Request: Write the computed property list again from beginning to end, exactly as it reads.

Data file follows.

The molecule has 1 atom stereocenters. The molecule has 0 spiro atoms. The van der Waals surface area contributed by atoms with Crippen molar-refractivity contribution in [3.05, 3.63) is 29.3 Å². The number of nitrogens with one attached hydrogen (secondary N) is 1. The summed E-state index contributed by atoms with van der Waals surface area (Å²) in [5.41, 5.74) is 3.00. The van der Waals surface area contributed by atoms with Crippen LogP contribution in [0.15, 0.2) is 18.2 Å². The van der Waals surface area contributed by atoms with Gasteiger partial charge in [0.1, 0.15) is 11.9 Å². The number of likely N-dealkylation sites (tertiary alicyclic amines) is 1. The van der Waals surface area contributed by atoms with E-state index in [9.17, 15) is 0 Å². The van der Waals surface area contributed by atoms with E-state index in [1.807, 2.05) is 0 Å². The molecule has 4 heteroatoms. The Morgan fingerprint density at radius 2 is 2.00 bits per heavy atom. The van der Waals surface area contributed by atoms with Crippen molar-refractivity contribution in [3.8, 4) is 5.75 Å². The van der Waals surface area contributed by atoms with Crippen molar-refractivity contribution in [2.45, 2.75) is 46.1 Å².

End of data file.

The molecule has 1 atom stereocenters. The molecule has 0 spiro atoms. The van der Waals surface area contributed by atoms with Crippen molar-refractivity contribution in [3.05, 3.63) is 29.3 Å². The number of nitrogens with one attached hydrogen (secondary N) is 1. The summed E-state index contributed by atoms with van der Waals surface area (Å²) in [5.41, 5.74) is 3.00. The van der Waals surface area contributed by atoms with Crippen LogP contribution in [0.15, 0.2) is 18.2 Å². The van der Waals surface area contributed by atoms with Gasteiger partial charge in [0.1, 0.15) is 11.9 Å². The number of likely N-dealkylation sites (tertiary alicyclic amines) is 1. The van der Waals surface area contributed by atoms with E-state index in [9.17, 15) is 0 Å². The van der Waals surface area contributed by atoms with E-state index in [1.807, 2.05) is 0 Å². The molecule has 4 heteroatoms. The Morgan fingerprint density at radius 2 is 2.00 bits per heavy atom. The van der Waals surface area contributed by atoms with Crippen molar-refractivity contribution in [3.8, 4) is 5.75 Å². The van der Waals surface area contributed by atoms with Crippen molar-refractivity contribution in [2.45, 2.75) is 46.1 Å².